Simon & Schuster has agreed a multi-year deal with Amazon covering both e-books and print books. Business Insider reported that negotiations only took three weeks and were concluded two months before the original contract expired.
I’m confused, does this mean the end of literary culture or not? Someone needs to run up to Douglas Preston’s quaint writer shack to find out. (If you get lost, it’s at the back of his 400-acre estate).
It also begs a question: what exactly is Hachette holding out for? As everyone knows at this point, Hachette’s contract with Amazon expired in March and the two parties have been unable to agree a deal since.
The narrative being pushed by the media was that Amazon’s desired terms would harm Hachette and its authors, yet Simon & Schuster was able to agree a contract very quickly which CEO Carolyn Reidy called a “positive development.” She characterized the deal as “economically advantageous for both Simon & Schuster and its authors and maintains the author’s share of income generated from e-book sales.”
In a brief statement, Amazon noted “the agreement specifically creates a financial incentive for Simon & Schuster to deliver lower prices for readers.”
Exact terms haven’t been disclosed but it appears to be a modified version of agency – i.e. where Simon & Schuster sets retail prices, Amazon has certain discounting powers, and the publisher has various incentives not to price too high. In other words, both sides got some of what they wanted.
And the sky remains stubbornly in place.
Hachette, its proxies in the media, and pro-publisher groups like “Authors United” should be feeling pretty foolish right now. It’s harder now to depict Amazon as a rapacious bully which is using its market power to force terms on publishers that will squeeze them out of existence, turn writers into paupers, and end the literary world as we know it.
Maybe Douglas “I’m not taking sides” Preston will finally consider asking his publisher what the sticking point is and why Simon & Schuster is able to make a deal with the world’s biggest bookseller when Hachette has singularly failed to do so over the last ten months. Maybe he’ll consider the possibility that the problem doesn’t lie with Amazon, but with Hachette.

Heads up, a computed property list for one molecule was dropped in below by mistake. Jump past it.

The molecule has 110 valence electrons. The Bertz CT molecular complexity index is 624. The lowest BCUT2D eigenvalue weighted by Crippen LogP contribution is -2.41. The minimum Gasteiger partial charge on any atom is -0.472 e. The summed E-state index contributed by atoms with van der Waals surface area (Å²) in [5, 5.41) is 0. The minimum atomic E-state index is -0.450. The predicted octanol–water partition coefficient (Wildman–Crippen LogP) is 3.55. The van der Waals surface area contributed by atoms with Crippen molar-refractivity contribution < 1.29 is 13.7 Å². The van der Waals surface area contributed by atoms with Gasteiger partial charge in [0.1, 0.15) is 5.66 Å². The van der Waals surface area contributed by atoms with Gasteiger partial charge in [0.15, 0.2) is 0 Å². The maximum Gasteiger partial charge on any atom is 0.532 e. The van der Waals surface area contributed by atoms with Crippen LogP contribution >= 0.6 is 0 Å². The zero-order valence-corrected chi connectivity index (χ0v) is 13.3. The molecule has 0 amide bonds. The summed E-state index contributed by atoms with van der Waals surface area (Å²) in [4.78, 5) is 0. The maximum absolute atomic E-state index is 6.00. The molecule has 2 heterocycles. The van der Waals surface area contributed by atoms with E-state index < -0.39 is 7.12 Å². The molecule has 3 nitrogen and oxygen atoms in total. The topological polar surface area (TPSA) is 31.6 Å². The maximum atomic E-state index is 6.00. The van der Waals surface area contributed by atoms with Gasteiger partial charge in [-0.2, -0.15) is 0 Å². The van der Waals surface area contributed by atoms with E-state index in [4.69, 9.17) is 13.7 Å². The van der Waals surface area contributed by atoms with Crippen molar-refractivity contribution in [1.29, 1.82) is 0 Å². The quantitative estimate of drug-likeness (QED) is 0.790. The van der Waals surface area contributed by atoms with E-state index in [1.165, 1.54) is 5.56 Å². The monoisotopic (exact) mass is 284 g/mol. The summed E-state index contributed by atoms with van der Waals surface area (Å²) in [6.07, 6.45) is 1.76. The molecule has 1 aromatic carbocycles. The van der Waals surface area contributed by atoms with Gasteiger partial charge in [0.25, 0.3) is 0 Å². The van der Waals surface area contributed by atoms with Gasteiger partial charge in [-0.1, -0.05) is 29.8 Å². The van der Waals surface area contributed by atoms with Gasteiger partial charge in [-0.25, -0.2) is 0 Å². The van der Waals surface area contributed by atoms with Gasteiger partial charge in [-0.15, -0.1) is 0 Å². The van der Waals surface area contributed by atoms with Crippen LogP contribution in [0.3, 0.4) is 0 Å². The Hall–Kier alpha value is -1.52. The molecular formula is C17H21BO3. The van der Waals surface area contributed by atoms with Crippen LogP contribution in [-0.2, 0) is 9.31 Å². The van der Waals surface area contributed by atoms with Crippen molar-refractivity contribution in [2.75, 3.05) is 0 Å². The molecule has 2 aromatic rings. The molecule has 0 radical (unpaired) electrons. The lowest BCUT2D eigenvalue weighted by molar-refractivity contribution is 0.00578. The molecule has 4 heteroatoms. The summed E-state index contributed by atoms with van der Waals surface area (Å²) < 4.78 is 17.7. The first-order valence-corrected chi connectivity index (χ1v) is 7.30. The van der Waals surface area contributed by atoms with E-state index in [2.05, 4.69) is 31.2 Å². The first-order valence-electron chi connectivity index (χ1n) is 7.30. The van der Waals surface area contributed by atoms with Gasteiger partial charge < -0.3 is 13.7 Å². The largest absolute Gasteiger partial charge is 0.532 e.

Of course, we don’t know the exact terms that have been agreed between Simon & Schuster and Amazon, nor do we know the particular points of disagreement between Hachette and Amazon. But this news clearly shows that a deal is possible, and that both parties can live with the terms.
It’s not just Simon & Schuster. German media is reporting that Bonnier has agreed a long-term deal with Amazon covering print and digital. Bonnier is a huge Swedish-based media conglomerate with a large publishing division operating across Europe. It had been involved in a Hachette-like dispute with Amazon Germany for the last few months, but announced yesterday that it was also able to agree terms.
I sincerely hope that these two announcements will bring Amazon and Hachette back to the negotiating table so they can hammer out a deal. Not least because we’ll (hopefully!) see the end of this orchestrated anti-Amazon PR campaign that Hachette’s proxies have been subjecting us to for months.
And perhaps next time everyone will employ a little more skepticism when the next moral panic is whipped up. Although I’m mindful of Santayana’s aphorism, “Those who cannot remember the past are condemned to repeat it.”
Because we’ve been here before.
The Day Publishing Stood Still
The removal of Macmillan’s buy buttons is always held up as the ne plus ultra of Amazon bullying. But the episode looks very different when examined in the light of the disclosures from the price-fixing trial.
For those who don’t remember: in February 2010, the publishing world held its breath as one of the Big 6 publishers, Macmillan, faced down the biggest player in the business, Amazon. At stake was the system under which e-books would be sold to readers.